Stupidity in the Guise of College Professors

While listening to my college-attending child complain about a “moronic” professor, I regressed right back to my own school days and found myself wrinkling my nose in rancor as I recalled some of my nutty instructors. Out of almost fifty professors over a four year period, I had my share of stupers (short yet again, for observably stupid persons).

I took psychology 101 my first quarter and, oh, what an unwelcome introduction to a university course. My professor bore an uncanny physical resemblance to a hillbilly-mountain man, convicted felon type, who’d gotten all gussied up for a trip into town. Professor Nutcase appeared as if he hadn’t shaved or untangled his shoulder length locks in over a decade. He wore a heavy flannel work shirt and jeans on a daily basis, be the weather hot or cold, but had the presence (or was it absence?) of mind to balance out his outfit by foregoing shoes and socks. He paced the auditorium stage barefoot while he spoke.

Mountain man reenactor dressed in buckskinsBut it wasn’t his slipshod physical appearance that tipped the scales of intelligence on the low side and repulsed students of delicate sensibilities. It was the fact that he muttered to the point of indistinction while he lectured, swallowing syllables and whole sentences. I resisted the urge to run frantically from student to student, yelling, “Did you get that?” I knew I’d be met by blank stares.

Professor N. did everything in his power to ensure that the few students in the lecture hall who actually listened as he mumbled could not even read his lips. He faced the floor as he paced, and if that wasn’t bad enough, he engulfed himself in smoke from his endless supply of cigarettes so that he moved about in a curtain of brown-gray vapor. These were the olden days, before indoor smoking was banned in public places. I took refuge in the detailed class lecture notes offered in the student store. Notes of this sort were for classes requiring a subtle form of an apology or peace offering to students to make up for less than stellar instructors.

After the first quarter, I learned there were professors that should be diligently avoided, like Dr. Nutcase. How then to determine which classes to take? A tip I found worthwhile was to seek out those courses which college athletes enrolled in. Classes with a heavy contingent of football players had particularly fine teachers and a manageable workload. These courses included: Speeches of American Presidents, Children’s Literature and Psychology of the Sexes.

Unfortunately, in order to fulfill the requirements for my major, I did get stuck with a few more stupers before graduating: Dr. Ihaveahugego, Dr. Idratherbeinthebahamas, and Dr. Ihatestudents. (Do note that each of their names began with the letter “I”). But I realized that sometimes even stupers provide a means to an end.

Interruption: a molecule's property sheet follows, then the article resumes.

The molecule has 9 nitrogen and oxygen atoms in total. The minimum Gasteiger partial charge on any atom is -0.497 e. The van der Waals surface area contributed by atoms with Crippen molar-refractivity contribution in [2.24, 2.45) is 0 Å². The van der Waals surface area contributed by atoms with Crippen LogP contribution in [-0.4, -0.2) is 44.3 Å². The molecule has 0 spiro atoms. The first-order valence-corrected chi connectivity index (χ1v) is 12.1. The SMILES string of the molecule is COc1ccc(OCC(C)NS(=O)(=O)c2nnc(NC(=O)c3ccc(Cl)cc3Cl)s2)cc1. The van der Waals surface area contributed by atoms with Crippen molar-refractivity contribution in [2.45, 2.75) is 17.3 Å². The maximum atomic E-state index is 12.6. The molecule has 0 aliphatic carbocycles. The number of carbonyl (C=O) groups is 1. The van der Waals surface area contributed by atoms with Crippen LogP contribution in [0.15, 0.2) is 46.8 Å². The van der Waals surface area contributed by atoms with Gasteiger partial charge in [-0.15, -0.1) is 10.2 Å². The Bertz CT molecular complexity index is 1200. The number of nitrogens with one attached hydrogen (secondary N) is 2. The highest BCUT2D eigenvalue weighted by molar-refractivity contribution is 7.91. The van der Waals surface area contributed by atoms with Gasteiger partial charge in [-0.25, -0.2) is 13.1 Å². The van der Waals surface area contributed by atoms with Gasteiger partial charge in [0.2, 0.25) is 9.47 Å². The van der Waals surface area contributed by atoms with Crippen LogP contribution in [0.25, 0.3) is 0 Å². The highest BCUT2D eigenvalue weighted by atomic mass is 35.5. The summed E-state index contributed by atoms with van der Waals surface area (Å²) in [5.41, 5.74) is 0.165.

Think first, last and always.


5 Responses to “Stupidity in the Guise of College Professors”

  1. Starlily says:

    You forgot Dr. ImjustabouttoretireandIdon’tcareanymore…

    Note to self: teach children how to learn and self reliability in early years…

    Great post as usual Keli 😉

  2. Cigarettes in class?! I am gaggin just thinking about it.

    I had a “Man and the Environment” (a biology class) professor that insisted we never chew gum in his class, start a compost pile if at all possible, never eat anything but whole grain goodness, etc. etc. My bubble was burst when he was seen in the cafeteria eating a hot dog and french fries.

  3. Agnes Mildew says:

    Did you pass this course, though? And if you did, how did you manage it with such a dreadful lecturer? I’m afraid that I permanently skived my psychology lectures due to having the most brain-achingly boring female teaching us. And then I dropped out. I don’t stick at things very well when boredom hits me!

  4. Keli says:

    Thank you! And I’m afraid I’ve had your insipid Dr. as an instructor too. Very wise note to yourself. I’m grateful my kids are self learners.

    New Diva:
    How absolutely ridiculous of your instructor! So many stupers are adept at giving advice, but inept at following it themselves.

    I did pass the course, thanks to the copious lecture notes. If I dropped out every time I had a mind numbingly boring instructor, I’m afraid I never would have graduated. Of course, those were in the days of my youth. I have no such tolerance today.

  5. Julianne says:

    Great post. I am reminded of one of my stuper professors, also a teacher of Psych 101. He walked down the aisle of the classroom the first day carrying a boom box, blaring some Queen song. It was very Michael Scott.

    I also had a Logic professor who was ESL and I could only catch about 25 percent of what he said. Thankfully, logic was my strong suit and our communication problems didn’t have much impact on my academic performance.

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